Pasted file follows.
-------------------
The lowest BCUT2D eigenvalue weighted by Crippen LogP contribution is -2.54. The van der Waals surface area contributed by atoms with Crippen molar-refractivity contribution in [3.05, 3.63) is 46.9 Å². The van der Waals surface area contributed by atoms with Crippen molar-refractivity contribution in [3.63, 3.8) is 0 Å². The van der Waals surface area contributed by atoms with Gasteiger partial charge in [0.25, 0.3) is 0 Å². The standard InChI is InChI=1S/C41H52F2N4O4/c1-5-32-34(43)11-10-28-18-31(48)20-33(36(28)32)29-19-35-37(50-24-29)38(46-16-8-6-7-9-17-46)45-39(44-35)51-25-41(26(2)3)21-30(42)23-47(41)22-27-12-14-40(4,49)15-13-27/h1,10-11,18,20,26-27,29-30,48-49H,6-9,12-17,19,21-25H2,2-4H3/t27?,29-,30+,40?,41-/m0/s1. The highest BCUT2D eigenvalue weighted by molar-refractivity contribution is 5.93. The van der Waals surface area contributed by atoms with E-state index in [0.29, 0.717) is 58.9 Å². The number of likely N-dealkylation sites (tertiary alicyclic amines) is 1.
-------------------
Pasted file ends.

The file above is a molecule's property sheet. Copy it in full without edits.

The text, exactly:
The lowest BCUT2D eigenvalue weighted by Crippen LogP contribution is -2.54. The van der Waals surface area contributed by atoms with Crippen molar-refractivity contribution in [3.05, 3.63) is 46.9 Å². The van der Waals surface area contributed by atoms with Crippen molar-refractivity contribution in [3.63, 3.8) is 0 Å². The van der Waals surface area contributed by atoms with Gasteiger partial charge in [0.25, 0.3) is 0 Å². The standard InChI is InChI=1S/C41H52F2N4O4/c1-5-32-34(43)11-10-28-18-31(48)20-33(36(28)32)29-19-35-37(50-24-29)38(46-16-8-6-7-9-17-46)45-39(44-35)51-25-41(26(2)3)21-30(42)23-47(41)22-27-12-14-40(4,49)15-13-27/h1,10-11,18,20,26-27,29-30,48-49H,6-9,12-17,19,21-25H2,2-4H3/t27?,29-,30+,40?,41-/m0/s1. The highest BCUT2D eigenvalue weighted by molar-refractivity contribution is 5.93. The van der Waals surface area contributed by atoms with E-state index in [0.29, 0.717) is 58.9 Å². The number of likely N-dealkylation sites (tertiary alicyclic amines) is 1.